Doorstop at Burwood Girls High School

Transcript
08 Mar 2018
Burwood, Sydney
Prime Minister
Education and Childcare, Business and Employment, Economy and Finance

PRIME MINISTER:

Well, happy International Women's Day what a great day here at Burwood Girls and I just want to thank Mia Kumar the Headmistress, John Van Leeuwen the science teacher and all the girls for the real inspiration they are. Demonstrating that girls can do anything, girls and women can do anything. And I'm joined today, of course, by the Minister for Women, Kelly O’Dwyer, the local member Minister for Small and family business, Craig Laundy and Professor Michelle Simmons, the Australian of the Year with a breakthrough just announced today.

Your work on quantum computing, a reminder of how important it is to have great role models and of course none greater than Michelle. If you can't see it, you can't be it.

That is why we are establishing a new position a Women in Science Ambassador who's going to be an advocate and an inspiration, just as Michelle, is for women and girls to engage in science to be aware of the opportunities there are in science and STEM subjects and of course to take them up.

This is a very, very important challenge and it's part of our overwhelming commitment over all of our policies to ensure greater equality of opportunity, greater safety, greater security, greater economic opportunity for women and girls. But I know Michelle will have some - they'll have some political questions which you probably would rather not be part of.

But, let's perhaps before I ask Kelly to speak, perhaps you can say a little bit about the importance of what's going on here at Burwood Girls High School and how those little balsa experiments in building a deck truss bridge by my calculation held up my calculation held up 19 kilos, and how that links to the world's best work you're doing with a quantum computer.

PROFESSOR MICHELLE SIMMONS:

So I think it's absolutely vital that young girls pick up the skills they need in life and try and expand their horizons and watching the young girls today seeing how they build a bridge, they engineered it that they used software to build it, they actually built the actual bridge itself and then test it out by adding weights to that bridge until it broke.

Luckily it didn't break today but they showed us videos of how it broke in the past. And that whole process of creating technology, using technology, picking up skills of coding, understanding maths understanding how to build and create things and then learning from what happens when it goes wrong. Those are vital skills it's fantastic to see it happening in the school here.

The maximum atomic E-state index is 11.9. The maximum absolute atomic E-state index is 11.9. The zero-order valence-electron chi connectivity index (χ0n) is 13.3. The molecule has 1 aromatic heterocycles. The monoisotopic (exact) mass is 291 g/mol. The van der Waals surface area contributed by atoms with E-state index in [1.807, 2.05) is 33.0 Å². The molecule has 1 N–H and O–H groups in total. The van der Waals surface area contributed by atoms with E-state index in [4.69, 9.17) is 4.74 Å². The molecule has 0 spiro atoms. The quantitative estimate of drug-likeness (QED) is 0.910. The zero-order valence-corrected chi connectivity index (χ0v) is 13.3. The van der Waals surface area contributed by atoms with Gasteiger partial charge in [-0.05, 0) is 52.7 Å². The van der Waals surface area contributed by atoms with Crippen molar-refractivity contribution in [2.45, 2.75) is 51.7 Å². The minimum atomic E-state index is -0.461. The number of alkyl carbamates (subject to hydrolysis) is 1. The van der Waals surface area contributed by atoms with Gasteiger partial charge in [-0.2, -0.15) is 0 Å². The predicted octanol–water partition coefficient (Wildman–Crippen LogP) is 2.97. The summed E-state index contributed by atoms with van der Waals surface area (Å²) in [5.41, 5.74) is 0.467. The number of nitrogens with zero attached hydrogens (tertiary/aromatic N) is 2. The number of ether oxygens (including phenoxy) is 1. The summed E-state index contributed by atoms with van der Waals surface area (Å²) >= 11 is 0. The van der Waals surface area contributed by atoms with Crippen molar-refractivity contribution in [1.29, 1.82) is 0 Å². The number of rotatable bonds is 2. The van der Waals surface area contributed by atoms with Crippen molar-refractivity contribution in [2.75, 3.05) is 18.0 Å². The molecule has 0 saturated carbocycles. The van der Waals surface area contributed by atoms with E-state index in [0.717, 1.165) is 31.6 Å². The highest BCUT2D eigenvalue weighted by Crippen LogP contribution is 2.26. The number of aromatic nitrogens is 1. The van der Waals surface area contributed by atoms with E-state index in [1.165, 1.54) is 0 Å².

I certainly encourage all young girls when they're looking in their careers going forwards not to narrow their choices not to see themselves in one particular career. Pick up their skills expand their horizons and who knows where the world will lead you. Do the hard things and you'll get rewards. Thank you.

PRIME MINISTER:

So well said thank you, Kelly.

THE HON. KELLY O'DWYER MP, MINISTER FOR WOMEN:

Thank you very much Prime Minister. And it is such a privilege to be here not only with you Prime Minister but with you Michelle and of course you Craig because it is a really important International Women's Day and as the Prime Minister and Michelle have said there should be no limit on what women can achieve.

Women should only be limited by their own ambition and the real message here today to all of the girls who we've been speaking to is that you need to work hard, apply yourself. You need to try new things, you need to pick up new skills. Sometimes things won't work out. You need to dust yourself off pick yourself up and you need to keep going.

And really that is at the heart of what we're focused on as a government. We're focused on making sure that women have the opportunities available to them to make real choices about their lives.

And it starts with security and making sure that women are secure in their workplaces in their homes when they're online and building on that legacy and that's really my mission as the Minister for Women to be focused on the economic security of women.

We have record numbers of women who are participating in our economy now and yet the gender pay gap does exist. It is much lower than it was under the previous government but there is still some way to go.